We have to be careful here. Some textbooks mark the inputs the other way round. They hold that the inputs are kept at 1 normally, and only drop to 0 when they are activated, i.e. the Set input is dropped to 0 to set the Q output to 1, and returned to 1 afterwards. The Reset input is dropped to 0 to clear the Q output to 0, and returned to 1 afterwards. Don't be surprised if you see in textbooks the Q output on the same "side" of the circuit as the Set input:

Races

Signals take time to travel through circuits. Although electrons, the charged particles which carry electric signals, can start and stop in the order of nanoseconds (i.e. within billionths of a second), the fact that this is not instantaneous can still cause problems. Specifically, we can have two digital signals racing each other down different wires and causing some erroneous result. Take a look at this circuit:

Here we have a device called a clock which provides a regular "heartbeat" signal, altering from 0 to 1 and vice-versa at regular intervals (more on this in the next section). This signal is passed into an AND gate. The other input to the AND gate is the same signal inverted, i.e. when the clock produces a 1 output, the AND gate gets the inputs 1 and 0, and when the clock produces a 0 output, the AND gate gets the signals 0 and 1.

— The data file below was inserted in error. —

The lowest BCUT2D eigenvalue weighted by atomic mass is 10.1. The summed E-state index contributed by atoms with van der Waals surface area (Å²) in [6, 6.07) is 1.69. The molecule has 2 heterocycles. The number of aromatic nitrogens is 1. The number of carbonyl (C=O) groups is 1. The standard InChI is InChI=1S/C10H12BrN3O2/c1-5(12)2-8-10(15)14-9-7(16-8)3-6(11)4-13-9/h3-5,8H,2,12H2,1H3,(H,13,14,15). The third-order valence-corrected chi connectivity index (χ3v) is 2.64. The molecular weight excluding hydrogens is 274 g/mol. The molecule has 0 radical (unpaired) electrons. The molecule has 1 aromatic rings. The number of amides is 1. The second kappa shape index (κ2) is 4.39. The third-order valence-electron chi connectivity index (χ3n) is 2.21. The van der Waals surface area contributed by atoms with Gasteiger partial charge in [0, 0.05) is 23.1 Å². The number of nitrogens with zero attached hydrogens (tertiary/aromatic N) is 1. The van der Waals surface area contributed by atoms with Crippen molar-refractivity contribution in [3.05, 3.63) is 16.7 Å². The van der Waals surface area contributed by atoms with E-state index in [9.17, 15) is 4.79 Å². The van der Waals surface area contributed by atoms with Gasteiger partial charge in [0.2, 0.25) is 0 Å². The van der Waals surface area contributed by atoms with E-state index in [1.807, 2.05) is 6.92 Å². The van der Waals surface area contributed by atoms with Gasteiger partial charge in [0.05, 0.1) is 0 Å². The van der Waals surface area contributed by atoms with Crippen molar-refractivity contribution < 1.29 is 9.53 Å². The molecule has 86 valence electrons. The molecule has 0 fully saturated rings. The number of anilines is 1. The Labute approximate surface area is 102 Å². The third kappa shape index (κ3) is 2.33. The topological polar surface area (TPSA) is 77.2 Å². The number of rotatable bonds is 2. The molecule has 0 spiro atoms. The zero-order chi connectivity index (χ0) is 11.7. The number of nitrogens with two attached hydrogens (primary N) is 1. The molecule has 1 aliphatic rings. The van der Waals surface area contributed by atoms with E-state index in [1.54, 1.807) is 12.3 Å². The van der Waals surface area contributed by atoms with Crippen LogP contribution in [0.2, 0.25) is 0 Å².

Theoretically, the output from the AND gate should always be 0 simply because its inputs are always different. However, if we measure the actual output coming from the AND gate, we find that it really is 0, apart from tiny spikes which occur when the clock changes state from 0 to 1. A spike is a change in the signal lasting a fraction of a millionth of a second, equivalent to a needle that flickers on a scientific instrument before going back to what it read before (only a lot faster).

The spike occurs because the signal that passes through the inverter takes slightly longer than the one that hits the AND gate directly. For that tiny fraction of a second when the direct signal has just gone to 1, the inverted signal is also 1 as the inverter struggles to catch up, and the AND gate produces a 1 output.

We need an instrument called an oscilloscope to detect the presence of these spikes since they happen so quickly. But the circuit can detect them easily enough! Here we have the same circuit again, this time connected to a single-shot OR memory element (a variation of the single-shot AND gate that you saw in the first section). The OR gate is set so that its output is in a stable 0 state. Click on the button when you want the clock to start ticking!